Jack Dazley is primarily a researcher in environmental science and biology.
Some carnivorous plants, such as pitcher plants and carnivorous bromeliads (Brocchina and Catopsis) hold ‘pools’ of liquid within the plant consisting of rainwater and secreted substances such as sugars, used to lure and trap insect prey. The pols act as pitfall traps which are designed in such a way that make them incredibly difficult to escape from, with downward pointing hairs and slippery sides of the pitchers (see article 'The Diversity and Ecology of Carnivorous Plants'). Unsurprisingly, several species have evolved to take advantage of these traps and consume the dead insect bodies, such as the crab spider Synema obscuripes and the diver ant Camponotus schmitzi, the latter of which habitually lives on pitcher plants, descending into the pitchers of Nepenthes species to retrieve insect prey.
These nutrient rich pools are also home to an array of single celled organisms called protozoa, which feed on bacteria and organic matter (see article 'Cryptic Biodiversity: The Microbes That Make Our Ecosystems Work'). The pools represent a complex microecosystem sustained by the decomposition of insects caught by the plant. As the insect bodies begin to decompose, the organic matter and other nutrients from the bodies are released and taken up by he digestive enzymes of the plant, however single celled algae and bacteria are also able to take up these nutrients for growth and metabolism.
The pools provide a habitat for a wide variety of tiny organisms, some visible to the naked eye but many microscopic, less than 1 mm in size. Many species are similar to those found in ponds and lakes, and like other freshwater , the foundations of the pool food networks are bacteria and algae, which are in turn food for protozoa.
Two main groups of protozoa have been found in these pools: flagellates and ciliates. Flagellates are smaller in size, and feed on bacteria and algae. They are distinguishable by their tail-like flagellum which pulls the cell through the water. Some species can have two or more flagella, and some will only have one.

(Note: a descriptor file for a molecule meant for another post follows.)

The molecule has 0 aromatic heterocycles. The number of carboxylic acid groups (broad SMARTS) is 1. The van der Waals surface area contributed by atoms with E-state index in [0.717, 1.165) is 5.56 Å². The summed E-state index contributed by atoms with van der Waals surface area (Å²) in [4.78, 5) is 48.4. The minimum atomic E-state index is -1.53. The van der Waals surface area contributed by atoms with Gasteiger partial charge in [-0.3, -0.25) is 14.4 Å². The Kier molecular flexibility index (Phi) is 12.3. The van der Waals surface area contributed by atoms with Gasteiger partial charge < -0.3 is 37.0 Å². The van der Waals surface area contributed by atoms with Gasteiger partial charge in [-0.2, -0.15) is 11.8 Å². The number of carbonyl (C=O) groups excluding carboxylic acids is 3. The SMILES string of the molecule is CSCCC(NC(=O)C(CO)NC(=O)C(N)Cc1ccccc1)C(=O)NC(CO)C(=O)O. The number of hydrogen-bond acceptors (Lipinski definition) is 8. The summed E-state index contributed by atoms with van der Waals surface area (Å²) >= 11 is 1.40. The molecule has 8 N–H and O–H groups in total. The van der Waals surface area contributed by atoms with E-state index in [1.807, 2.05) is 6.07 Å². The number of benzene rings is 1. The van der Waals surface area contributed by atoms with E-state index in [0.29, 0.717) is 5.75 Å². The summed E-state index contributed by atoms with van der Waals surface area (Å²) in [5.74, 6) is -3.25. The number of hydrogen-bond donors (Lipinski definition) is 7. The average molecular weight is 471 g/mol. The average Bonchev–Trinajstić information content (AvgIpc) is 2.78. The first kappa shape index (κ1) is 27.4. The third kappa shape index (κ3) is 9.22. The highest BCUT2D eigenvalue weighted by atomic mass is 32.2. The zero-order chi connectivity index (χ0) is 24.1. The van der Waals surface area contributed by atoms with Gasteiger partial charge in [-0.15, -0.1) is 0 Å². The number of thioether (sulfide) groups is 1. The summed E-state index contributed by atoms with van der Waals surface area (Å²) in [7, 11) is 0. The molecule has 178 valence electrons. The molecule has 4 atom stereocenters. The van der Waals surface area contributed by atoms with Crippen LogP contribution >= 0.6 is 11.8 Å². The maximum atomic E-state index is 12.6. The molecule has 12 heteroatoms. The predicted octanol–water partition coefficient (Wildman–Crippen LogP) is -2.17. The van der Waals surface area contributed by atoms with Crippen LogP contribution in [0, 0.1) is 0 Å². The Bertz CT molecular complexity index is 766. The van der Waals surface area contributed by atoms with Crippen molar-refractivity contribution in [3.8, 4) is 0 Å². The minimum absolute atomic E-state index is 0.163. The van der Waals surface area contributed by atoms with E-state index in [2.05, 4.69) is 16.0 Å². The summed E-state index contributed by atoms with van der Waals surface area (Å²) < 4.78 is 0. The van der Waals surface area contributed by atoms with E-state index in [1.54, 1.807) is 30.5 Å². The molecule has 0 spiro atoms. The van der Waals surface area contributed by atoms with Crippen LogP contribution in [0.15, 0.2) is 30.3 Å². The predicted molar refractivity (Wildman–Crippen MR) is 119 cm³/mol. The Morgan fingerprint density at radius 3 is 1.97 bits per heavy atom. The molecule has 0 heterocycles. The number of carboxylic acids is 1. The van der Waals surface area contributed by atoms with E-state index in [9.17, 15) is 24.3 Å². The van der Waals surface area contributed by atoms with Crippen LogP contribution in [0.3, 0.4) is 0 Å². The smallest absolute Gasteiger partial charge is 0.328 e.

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Ciliates in general are far larger than flagellates, and feed on bacteria, algae, flagellates and even other ciliates. One of the most commonly occurring and abundant ciliates which has been found in these pools is called Colpoda steini. Colpoda is very common in a variety of habitats, including soil, freshwater and even blood, as although it is a free living species, under certain environmental pressures it can become parasitic. It is very sensitive to environmental changes though, and is notoriously difficult to study in the lab as after a couple of days will become dormant and form a cyst (a protective 'shell' surrounding the cell).
Euplotes sp. is another ciliate which has been found in the pools of carnivorous plants, and is also common in freshwater and marine ecosystems. Euplotes is a medium-sized ciliate, at around 100 microns in size, and feeds on bacteria, algae and flagellated protozoa.
In addition to sustaining microbial diversity, the pools of carnivorous plants also provide a habitat for small animals, such as mosquito larvae and copepods, tiny crustaceans distantly related to crabs. These tiny animals play a crucial role in the pools as predators of bacteria and other microbes in the pools. As such, a tiny ecosystem is sustained within the pool, with bacteria and photosynthetic algae providing food for microbial grazers including ciliates and flagellates, which are in turn food for small invertebrates including mosquito larvae and copepods.
In larger aquatic ecosystems such as rivers, lakes and oceans, larger invertebrates and small fish would feed on these invertebrates (which would be part of the zooplankton assemblage), thus transferring energy to larger organisms. In these pools, these tiny invertebrates are the top feeders in the microecosystem, however larger invertebrates such as the diver ant and crab spider (mentioned above) are known to scavenge on the dead bodies of other insects which are separate from this community.
Buch, F., Rott, M., Rottloff, S., Paetz, C., Hilke, I., Raessler, M., and Mithofer, A., 2013. Secreted pitfall-trap fluid of carnivorous Nepenthes plants is unsuitable for microbial growth. Annals of Botany, 111 (3), 375-383.
Kneitel, J. M.and Miller, T. E., 2002. Resource and top-predator regulation in the pitcher plant (Sarracenia purpurea) inquiline community. Ecology, 83 (3), 680-688.